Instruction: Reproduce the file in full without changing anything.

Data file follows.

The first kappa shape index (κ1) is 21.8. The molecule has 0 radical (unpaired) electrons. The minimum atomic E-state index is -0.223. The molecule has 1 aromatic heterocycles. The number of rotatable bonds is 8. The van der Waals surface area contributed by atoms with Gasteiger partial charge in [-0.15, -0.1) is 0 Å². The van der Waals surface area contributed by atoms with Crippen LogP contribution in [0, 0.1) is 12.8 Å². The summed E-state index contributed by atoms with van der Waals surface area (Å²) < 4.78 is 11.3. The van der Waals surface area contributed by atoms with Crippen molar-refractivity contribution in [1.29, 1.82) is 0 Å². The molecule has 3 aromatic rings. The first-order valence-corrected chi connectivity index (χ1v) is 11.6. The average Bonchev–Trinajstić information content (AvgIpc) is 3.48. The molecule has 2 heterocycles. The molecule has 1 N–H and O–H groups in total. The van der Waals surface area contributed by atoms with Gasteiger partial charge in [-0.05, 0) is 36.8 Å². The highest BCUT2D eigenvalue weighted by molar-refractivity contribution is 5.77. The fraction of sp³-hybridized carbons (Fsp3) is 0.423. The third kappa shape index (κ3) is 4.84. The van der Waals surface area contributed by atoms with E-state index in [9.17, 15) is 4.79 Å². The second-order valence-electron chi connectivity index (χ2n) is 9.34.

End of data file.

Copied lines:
The first kappa shape index (κ1) is 21.8. The molecule has 0 radical (unpaired) electrons. The minimum atomic E-state index is -0.223. The molecule has 1 aromatic heterocycles. The number of rotatable bonds is 8. The van der Waals surface area contributed by atoms with Gasteiger partial charge in [-0.15, -0.1) is 0 Å². The van der Waals surface area contributed by atoms with Crippen LogP contribution in [0, 0.1) is 12.8 Å². The summed E-state index contributed by atoms with van der Waals surface area (Å²) < 4.78 is 11.3. The van der Waals surface area contributed by atoms with Crippen molar-refractivity contribution in [1.29, 1.82) is 0 Å². The molecule has 3 aromatic rings. The first-order valence-corrected chi connectivity index (χ1v) is 11.6. The average Bonchev–Trinajstić information content (AvgIpc) is 3.48. The molecule has 2 heterocycles. The molecule has 1 N–H and O–H groups in total. The van der Waals surface area contributed by atoms with Gasteiger partial charge in [-0.05, 0) is 36.8 Å². The highest BCUT2D eigenvalue weighted by molar-refractivity contribution is 5.77. The fraction of sp³-hybridized carbons (Fsp3) is 0.423. The third kappa shape index (κ3) is 4.84. The van der Waals surface area contributed by atoms with E-state index in [9.17, 15) is 4.79 Å². The second-order valence-electron chi connectivity index (χ2n) is 9.34.